The following morning, Western Alliance was forced to deny it was exploring a fire sale despite its share price plummeting 40pc at one stage. Zions Bancorp and Comerica were also under the microscope as investors continued their frantic efforts to work out where the weakest links in the financial system lie hidden.

As with those that failed before it, two things stand out with PacWest. Firstly, this is a bank that had already shored up its balance sheet by raising a $1.4bn (£1.1bn) lending facility from Apollo-backed investment firm Atlas share price Partners. And yet, that clearly wasn’t enough to assuage concerns about its true financial state.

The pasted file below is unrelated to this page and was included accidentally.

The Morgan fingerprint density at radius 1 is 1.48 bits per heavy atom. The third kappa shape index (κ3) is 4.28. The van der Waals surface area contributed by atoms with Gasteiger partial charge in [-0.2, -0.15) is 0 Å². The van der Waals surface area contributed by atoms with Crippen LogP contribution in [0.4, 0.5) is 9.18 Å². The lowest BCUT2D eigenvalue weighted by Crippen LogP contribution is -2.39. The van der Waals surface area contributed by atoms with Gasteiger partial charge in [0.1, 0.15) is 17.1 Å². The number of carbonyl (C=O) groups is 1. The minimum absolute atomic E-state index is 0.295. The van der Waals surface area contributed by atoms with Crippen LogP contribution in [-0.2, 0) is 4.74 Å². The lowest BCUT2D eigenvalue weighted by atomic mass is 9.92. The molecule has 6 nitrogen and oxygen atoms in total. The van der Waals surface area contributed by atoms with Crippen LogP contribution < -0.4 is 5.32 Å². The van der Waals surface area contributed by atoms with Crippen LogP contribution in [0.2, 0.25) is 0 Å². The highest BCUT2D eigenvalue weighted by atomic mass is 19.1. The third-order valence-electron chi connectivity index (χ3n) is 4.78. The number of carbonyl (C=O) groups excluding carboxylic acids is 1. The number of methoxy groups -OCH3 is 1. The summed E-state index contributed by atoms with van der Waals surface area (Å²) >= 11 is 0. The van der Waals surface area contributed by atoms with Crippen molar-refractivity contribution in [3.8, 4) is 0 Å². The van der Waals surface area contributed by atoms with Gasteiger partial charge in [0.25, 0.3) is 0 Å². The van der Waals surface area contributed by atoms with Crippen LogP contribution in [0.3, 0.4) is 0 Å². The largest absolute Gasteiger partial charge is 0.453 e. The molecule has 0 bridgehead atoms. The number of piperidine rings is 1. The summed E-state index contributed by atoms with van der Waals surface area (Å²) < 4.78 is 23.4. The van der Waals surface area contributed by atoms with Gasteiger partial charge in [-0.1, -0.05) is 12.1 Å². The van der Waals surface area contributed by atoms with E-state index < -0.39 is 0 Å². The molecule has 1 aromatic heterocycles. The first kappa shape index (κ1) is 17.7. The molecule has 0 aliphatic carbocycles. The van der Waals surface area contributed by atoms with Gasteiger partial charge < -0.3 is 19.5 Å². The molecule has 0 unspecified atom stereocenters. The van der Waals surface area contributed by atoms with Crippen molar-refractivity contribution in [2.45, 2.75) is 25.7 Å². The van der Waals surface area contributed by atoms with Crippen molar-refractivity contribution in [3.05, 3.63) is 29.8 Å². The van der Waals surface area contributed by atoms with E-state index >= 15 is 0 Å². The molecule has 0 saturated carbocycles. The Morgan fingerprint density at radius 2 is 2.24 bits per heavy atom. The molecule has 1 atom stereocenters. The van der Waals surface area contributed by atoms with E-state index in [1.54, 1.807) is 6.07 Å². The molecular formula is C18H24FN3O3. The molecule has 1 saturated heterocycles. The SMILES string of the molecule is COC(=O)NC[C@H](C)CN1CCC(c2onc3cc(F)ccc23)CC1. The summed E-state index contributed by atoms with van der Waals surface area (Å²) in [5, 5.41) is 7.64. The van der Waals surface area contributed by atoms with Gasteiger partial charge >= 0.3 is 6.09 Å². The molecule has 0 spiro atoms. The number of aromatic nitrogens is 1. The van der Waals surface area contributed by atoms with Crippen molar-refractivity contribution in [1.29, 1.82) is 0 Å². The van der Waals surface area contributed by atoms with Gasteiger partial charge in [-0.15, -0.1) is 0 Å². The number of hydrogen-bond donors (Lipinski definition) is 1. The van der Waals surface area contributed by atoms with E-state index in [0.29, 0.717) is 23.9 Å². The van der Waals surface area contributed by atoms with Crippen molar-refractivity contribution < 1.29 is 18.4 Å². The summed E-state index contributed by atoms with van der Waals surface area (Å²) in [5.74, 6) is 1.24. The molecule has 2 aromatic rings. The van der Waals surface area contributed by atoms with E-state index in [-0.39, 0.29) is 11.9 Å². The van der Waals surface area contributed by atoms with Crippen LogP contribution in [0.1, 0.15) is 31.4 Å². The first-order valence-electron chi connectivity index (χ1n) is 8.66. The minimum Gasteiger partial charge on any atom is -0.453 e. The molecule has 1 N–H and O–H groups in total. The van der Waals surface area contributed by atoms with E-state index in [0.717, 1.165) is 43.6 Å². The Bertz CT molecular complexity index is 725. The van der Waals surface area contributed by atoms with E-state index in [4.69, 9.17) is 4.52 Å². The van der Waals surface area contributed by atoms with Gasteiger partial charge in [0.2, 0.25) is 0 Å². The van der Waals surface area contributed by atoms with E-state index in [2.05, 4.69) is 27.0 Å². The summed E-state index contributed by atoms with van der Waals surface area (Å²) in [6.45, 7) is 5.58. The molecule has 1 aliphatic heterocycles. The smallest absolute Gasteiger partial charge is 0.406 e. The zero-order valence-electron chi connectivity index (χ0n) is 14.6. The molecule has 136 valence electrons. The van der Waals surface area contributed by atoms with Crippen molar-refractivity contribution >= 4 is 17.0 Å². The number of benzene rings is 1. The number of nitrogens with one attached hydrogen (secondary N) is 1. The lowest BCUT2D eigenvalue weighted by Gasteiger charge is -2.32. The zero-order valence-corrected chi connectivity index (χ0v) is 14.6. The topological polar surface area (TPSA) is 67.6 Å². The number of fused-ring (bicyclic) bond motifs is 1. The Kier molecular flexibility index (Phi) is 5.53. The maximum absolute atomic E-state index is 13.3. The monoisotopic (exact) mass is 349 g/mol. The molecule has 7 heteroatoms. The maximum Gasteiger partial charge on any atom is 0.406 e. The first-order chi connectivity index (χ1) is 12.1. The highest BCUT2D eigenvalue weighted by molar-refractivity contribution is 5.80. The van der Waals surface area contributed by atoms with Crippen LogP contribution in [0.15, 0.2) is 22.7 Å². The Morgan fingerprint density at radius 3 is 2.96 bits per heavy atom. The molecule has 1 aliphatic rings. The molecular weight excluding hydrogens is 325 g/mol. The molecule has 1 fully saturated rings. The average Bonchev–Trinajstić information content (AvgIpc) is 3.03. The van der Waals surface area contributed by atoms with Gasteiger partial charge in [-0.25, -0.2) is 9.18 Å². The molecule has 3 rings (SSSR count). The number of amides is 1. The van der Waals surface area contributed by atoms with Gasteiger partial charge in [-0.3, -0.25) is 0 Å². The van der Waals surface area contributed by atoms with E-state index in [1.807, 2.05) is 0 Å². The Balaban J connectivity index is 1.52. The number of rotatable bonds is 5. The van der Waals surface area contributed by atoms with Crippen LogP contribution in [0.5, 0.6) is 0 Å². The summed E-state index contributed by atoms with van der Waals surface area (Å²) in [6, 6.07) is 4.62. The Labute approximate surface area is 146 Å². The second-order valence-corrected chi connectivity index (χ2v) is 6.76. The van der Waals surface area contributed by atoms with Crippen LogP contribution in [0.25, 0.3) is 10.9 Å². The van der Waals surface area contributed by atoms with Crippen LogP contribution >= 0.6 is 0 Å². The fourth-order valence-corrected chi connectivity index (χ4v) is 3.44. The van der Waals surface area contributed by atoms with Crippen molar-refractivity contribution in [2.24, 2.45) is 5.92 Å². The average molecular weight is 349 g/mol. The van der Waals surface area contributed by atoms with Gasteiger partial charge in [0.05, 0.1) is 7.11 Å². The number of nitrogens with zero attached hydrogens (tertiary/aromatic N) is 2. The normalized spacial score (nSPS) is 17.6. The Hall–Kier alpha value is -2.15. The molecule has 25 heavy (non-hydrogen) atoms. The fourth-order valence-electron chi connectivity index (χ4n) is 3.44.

When that failed, it resorted to old-fashioned words: “Our cash and available liquidity remains solid,” the bank said. That also fell on deaf ears. Events followed a similar pattern at Signature Bank, Silicon Valley Bank, and First Republic before all three ended up in the hands of the US banking regulator.

Bank share prices have collapsed

Line chart with 6 lines.
Regional US banks share prices (USD)
View as data table, Bank share prices have collapsed
The chart has 1 X axis displaying Time. Data ranges from 2022-05-04 00:00:00 to 2023-05-04 00:00:00.
The chart has 1 Y axis displaying values. Data ranges from 6.42 to 94.21.
End of interactive chart.
Dimon can take some comfort in the fact that other major names have offered similarly ill-judged and premature reassurances.

On Wednesday night it was the turn of Federal Reserve chairman, Jerome Powell. The banking system is “sound and resilient” he declared, presumably to the bewilderment of PacWest shareholders who will almost certainly be wiped out if the Federal Deposit Insurance Corporation is forced to step in again.